Austin Loses Ground in Home Affordability as Texas, US Prices Rise

HOUSTON – (By Dale King, Realty News Report) – Most Texas communities have long boasted moderate home prices favorable to attracting families, job seekers, former renters and elder citizens looking to set down new residential roots for a smaller outlay of cash.

The May Housing Affordability Index just published by Realty Hop, which seeks out the best property deals for investors and buyers looking for asset property, sifted through the affordability ratings for the 100 most populous U.S. cities and found some surprising conclusions while cogitating the impact of those figures.

Perhaps most notable to Texans is the fact that two major metros, Dallas and Austin, scored exceptionally high on the list of least affordable cities and towns.

Least Affordable: Los Angeles and New York City

And while Los Angeles and New York City copped the top spots as the least affordable communities in the entire nation, the city that offers the best bang for the residential buck is a Rust Belt baby generally known for high unemployment rates.

The Realty Hop report seems to encourage potential homeowners bent on finding bargain basement rates should pack up the motor car and head for the motor city, Detroit, Mich.

Motown, the document concludes, has “remained the most affordable U.S. market among the top 100 most populous cities. A family in the city would only need to set aside 15.38% of their annual income to own, after factoring in property taxes, monthly principal and interest.”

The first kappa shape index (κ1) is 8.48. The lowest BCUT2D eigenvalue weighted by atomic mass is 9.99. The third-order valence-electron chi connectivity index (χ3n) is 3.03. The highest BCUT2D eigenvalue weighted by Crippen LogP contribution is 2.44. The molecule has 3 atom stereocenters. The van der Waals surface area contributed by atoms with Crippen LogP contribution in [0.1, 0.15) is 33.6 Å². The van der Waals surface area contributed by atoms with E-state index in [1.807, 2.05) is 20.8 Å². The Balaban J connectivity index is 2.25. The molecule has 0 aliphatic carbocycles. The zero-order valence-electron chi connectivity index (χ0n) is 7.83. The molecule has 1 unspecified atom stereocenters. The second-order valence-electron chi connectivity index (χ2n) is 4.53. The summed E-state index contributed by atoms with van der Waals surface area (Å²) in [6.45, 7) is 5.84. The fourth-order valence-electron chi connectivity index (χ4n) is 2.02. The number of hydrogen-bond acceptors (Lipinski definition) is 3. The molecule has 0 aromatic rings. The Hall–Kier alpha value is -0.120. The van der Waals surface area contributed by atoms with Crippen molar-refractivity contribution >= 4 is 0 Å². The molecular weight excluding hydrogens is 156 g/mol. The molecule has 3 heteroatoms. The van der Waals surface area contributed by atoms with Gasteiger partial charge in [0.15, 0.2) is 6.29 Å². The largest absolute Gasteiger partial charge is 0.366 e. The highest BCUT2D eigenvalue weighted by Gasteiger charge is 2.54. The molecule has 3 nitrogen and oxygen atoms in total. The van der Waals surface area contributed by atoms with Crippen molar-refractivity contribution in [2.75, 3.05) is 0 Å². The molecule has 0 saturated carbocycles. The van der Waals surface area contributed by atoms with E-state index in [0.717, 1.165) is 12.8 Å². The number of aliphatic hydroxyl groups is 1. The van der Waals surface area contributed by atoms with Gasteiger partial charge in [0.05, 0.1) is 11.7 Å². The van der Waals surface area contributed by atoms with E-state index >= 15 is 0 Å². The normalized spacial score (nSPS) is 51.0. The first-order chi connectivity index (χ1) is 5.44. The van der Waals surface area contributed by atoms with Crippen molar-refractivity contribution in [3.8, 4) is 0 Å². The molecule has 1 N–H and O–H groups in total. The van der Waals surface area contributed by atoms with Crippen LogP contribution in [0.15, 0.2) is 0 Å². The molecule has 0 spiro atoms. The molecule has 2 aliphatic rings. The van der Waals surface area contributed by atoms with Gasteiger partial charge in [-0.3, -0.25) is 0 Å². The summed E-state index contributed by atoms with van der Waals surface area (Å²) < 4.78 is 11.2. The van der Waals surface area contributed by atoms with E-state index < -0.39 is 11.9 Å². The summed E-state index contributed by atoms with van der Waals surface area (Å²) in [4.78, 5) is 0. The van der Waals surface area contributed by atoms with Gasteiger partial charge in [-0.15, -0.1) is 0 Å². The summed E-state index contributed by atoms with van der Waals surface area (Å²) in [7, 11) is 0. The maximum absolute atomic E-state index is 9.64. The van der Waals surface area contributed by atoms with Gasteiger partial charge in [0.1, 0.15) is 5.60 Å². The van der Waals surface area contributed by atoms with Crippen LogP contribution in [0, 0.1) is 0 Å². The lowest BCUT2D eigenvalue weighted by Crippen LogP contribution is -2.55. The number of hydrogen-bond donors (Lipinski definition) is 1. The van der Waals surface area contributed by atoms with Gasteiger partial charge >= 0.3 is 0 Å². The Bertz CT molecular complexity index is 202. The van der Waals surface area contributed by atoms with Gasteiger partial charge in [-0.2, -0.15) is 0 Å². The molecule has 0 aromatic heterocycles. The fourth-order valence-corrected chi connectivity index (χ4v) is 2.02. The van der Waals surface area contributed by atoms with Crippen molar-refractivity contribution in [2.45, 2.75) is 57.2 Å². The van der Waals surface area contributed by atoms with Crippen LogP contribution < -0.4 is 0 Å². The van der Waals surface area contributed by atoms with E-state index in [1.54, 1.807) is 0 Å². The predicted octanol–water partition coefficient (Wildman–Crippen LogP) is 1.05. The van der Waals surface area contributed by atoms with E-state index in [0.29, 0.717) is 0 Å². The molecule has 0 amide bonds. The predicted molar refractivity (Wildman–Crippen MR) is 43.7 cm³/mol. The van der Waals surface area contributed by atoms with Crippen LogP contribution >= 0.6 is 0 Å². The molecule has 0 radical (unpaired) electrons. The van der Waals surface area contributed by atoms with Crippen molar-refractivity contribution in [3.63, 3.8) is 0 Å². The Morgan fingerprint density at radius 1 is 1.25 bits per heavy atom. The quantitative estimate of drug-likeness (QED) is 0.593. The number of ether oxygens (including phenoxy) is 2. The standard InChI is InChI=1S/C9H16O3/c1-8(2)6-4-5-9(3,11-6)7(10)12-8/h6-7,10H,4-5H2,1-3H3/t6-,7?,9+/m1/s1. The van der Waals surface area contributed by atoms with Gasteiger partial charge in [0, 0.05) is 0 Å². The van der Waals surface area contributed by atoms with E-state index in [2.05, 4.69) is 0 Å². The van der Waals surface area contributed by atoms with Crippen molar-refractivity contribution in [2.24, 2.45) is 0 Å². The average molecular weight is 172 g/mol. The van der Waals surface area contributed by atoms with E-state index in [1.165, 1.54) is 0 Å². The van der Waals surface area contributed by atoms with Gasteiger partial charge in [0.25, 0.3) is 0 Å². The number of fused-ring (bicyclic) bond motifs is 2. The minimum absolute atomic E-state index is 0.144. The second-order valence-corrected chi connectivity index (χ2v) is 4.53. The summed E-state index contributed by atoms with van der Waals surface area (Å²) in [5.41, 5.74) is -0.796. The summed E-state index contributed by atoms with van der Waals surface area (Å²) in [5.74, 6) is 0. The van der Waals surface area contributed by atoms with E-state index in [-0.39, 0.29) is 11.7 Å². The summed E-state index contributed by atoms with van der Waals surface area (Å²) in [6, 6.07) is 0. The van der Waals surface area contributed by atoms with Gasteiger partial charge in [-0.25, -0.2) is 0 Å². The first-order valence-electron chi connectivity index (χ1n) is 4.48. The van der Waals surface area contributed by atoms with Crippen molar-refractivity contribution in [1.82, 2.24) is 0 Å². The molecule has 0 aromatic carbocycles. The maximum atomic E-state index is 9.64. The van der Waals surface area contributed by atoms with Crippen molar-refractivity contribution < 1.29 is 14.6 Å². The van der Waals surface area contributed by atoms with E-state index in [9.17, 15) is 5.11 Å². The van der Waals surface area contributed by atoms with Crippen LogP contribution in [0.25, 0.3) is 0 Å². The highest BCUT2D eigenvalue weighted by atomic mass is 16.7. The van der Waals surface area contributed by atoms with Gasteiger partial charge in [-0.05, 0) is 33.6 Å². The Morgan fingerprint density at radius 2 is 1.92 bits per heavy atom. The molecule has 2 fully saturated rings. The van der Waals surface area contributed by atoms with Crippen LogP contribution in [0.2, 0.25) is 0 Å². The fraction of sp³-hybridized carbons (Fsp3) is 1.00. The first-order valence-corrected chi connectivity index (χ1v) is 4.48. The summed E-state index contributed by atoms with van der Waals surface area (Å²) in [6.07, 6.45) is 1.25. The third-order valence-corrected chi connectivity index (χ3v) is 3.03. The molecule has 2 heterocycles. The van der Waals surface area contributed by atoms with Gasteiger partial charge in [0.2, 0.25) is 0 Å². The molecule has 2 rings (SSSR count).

Detroit is Dirt Cheap

It turns out the median asking price for a Detroit dwelling is $69,900.

The faltering housing situation in Austin comes on the heels of a major corporate Renaissance in the Lone Star Capital that found Elon Musk moving his Tesla electric truck mega-plant to Austin. Oracle Corporation, the multinational computer technology corporation was formerly headquartered in Redwood Shores, Calif.,until December 2020 when it moved its headquarters to Austin.

That’s only the tip of the manufacturing iceberg that has struck in Austin. Dozens of other firms have finalized plans to move while others are still pondering.

Austin Home Prices Skyrocket

Listed among the “most notable changes” in the May Realty Hop report is the status of Austin. “The city jumped four spots this month to become the 19th least affordable city in the nation,” it says.

“Strong demand has been consistently pushing up the real estate values,” it adds. “On average, a family would have to allocate 42.81% of their annual income, or $2,553 per month, to own a home.”

The most recent Realty Hop stats place Austin and Dallas in nearly the same category. Dallas is ranked as 17thleast affordable city among the 100 that were subject to the study. That’s a one-slot change from last year’s ranking of 18.

Big D sports an annual household income of $52,580 for residences in a community where home prices are listed at an average of $369,500. That means a home purchase with all the fixings would require buyers to stake just over 45% of their income on a house buy.

Next Texas community on the affordability list is Houston, coming in at 27thleast affordable, a two-level change from last year’s rating of 29. Those looking to buy a house should either bank or set aside some savings. But if they have none, they’ll have to allocate just under 39% of their annual average income of $52,338 to cover the price that averages $318,000, and then pay monthly mortgage, taxes and other fees and levies.